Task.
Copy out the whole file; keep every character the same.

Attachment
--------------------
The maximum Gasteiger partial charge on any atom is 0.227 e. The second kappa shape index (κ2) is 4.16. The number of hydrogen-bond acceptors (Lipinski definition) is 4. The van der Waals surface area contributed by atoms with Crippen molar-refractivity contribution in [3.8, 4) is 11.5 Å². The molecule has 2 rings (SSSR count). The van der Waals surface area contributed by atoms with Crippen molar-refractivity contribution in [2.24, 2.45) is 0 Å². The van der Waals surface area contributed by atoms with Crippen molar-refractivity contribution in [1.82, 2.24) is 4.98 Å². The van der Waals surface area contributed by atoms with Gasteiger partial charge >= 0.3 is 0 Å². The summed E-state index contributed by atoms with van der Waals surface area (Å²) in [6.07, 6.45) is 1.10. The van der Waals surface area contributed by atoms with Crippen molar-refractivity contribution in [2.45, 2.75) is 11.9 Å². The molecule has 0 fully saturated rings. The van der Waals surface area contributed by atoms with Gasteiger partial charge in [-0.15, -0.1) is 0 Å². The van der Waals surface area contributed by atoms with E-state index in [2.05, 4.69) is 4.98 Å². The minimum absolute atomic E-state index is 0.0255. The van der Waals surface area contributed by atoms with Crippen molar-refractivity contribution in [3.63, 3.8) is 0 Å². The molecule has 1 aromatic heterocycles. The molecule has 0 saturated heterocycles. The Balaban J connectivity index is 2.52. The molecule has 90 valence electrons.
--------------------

The maximum Gasteiger partial charge on any atom is 0.227 e. The second kappa shape index (κ2) is 4.16. The number of hydrogen-bond acceptors (Lipinski definition) is 4. The van der Waals surface area contributed by atoms with Crippen molar-refractivity contribution in [3.8, 4) is 11.5 Å². The molecule has 2 rings (SSSR count). The van der Waals surface area contributed by atoms with Crippen molar-refractivity contribution in [2.24, 2.45) is 0 Å². The van der Waals surface area contributed by atoms with Crippen molar-refractivity contribution in [1.82, 2.24) is 4.98 Å². The van der Waals surface area contributed by atoms with Gasteiger partial charge >= 0.3 is 0 Å². The summed E-state index contributed by atoms with van der Waals surface area (Å²) in [6.07, 6.45) is 1.10. The van der Waals surface area contributed by atoms with Crippen molar-refractivity contribution in [2.45, 2.75) is 11.9 Å². The molecule has 0 fully saturated rings. The van der Waals surface area contributed by atoms with Gasteiger partial charge in [-0.15, -0.1) is 0 Å². The van der Waals surface area contributed by atoms with E-state index in [2.05, 4.69) is 4.98 Å². The minimum absolute atomic E-state index is 0.0255. The van der Waals surface area contributed by atoms with Crippen molar-refractivity contribution in [3.63, 3.8) is 0 Å². The molecule has 1 aromatic heterocycles. The molecule has 0 saturated heterocycles. The Balaban J connectivity index is 2.52. The molecule has 90 valence electrons.